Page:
Friday, October 30, 2009

BNC Video Input Ports: Built-In vs Pigtails

A DVR System may stand without audio recording but we cannot call a system a 'DVR' without video recording. Hence the name Digital VIDEO Recorder.

The BNC video input ports serve as gateways of video signals from the analog cameras to the DVR System - for later recording and management. As for the DVR Cards for PC-based Systems, they may come built-in on the DVR Card or separated by DB25 video cables as shown in the above image. The same thing goes for the Standalone Systems, the BNC ports may be built-in on the unit found at the back panel or separated by DB25 video pigtails.

There are various reasons why we have these 2 different BNC port standards. Some installers prefer the built-in type due to durability concerns. They find the video cables easy to wear and tear over the months which will apparently call for replacement and they consider it costly. Another issue is the labeling on the video cables. Video cables that are poorly labeled may cause confusion should the labels be erased over their use. They may re-label them but it will look unprofessional and it's unacceptable. So their last resort is again to replace the video cables.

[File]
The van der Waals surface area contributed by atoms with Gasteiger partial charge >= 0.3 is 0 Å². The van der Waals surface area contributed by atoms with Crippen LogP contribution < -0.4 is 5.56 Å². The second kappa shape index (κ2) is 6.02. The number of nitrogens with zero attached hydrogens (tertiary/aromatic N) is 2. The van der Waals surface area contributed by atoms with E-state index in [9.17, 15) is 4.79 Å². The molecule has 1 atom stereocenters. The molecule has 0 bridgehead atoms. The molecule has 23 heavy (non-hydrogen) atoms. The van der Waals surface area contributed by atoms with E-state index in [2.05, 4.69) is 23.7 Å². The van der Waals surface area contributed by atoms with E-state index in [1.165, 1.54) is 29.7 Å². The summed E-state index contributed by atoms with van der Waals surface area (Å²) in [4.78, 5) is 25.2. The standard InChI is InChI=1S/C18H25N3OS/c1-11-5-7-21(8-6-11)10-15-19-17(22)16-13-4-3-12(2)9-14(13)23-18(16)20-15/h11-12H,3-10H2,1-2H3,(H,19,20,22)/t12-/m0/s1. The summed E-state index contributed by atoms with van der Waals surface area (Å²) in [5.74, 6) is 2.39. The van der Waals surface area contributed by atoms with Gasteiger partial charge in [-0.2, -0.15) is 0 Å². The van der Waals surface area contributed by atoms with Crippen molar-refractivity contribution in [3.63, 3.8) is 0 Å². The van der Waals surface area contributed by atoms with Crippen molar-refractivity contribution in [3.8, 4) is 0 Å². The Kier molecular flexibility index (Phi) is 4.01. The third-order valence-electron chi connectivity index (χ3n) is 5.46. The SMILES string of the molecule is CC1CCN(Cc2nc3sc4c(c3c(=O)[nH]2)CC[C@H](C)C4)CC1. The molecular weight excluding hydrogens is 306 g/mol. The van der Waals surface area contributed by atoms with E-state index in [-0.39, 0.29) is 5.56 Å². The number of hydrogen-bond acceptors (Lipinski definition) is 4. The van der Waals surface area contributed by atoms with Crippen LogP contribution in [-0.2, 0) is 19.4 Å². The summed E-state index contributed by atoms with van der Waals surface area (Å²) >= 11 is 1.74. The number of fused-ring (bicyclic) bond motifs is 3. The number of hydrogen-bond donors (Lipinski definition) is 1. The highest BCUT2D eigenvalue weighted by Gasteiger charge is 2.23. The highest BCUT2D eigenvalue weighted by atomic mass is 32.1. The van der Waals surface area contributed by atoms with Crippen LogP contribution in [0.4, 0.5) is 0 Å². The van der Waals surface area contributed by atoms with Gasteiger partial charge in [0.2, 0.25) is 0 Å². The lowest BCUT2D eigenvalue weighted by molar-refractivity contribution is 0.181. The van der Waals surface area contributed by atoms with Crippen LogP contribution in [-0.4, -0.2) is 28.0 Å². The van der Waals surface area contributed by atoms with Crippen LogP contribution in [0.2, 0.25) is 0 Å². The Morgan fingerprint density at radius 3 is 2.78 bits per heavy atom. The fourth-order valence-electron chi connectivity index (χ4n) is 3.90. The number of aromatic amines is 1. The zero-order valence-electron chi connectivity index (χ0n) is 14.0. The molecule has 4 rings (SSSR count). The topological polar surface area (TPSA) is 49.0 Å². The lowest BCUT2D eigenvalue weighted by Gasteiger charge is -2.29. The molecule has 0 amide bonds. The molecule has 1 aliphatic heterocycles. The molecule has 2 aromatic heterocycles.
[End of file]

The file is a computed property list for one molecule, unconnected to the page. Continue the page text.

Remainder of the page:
Others, however, consider the pigtail-type more advantageous. For the DVR Cards, they believe that replacing the video cables is better and a lot easier than having to remove the entire DVR Card from the system to check the issue on the BNC ports. They will need to repair the hardware which will most probably leave unnecessary marks on the affected portion in the board. All the worse, the unit will be called for RMA. Now with the Standalone Systems, the ones that make use of video cables are obviuosly more compact. They are smaller in size since the supposed space for built-in BNC ports has been saved leaving a single DB25 port. Smaller size means lighter weight; and lighter weight means lower shipping cost per unit.

Now what do you think? Will you go for built-in or pigtails?

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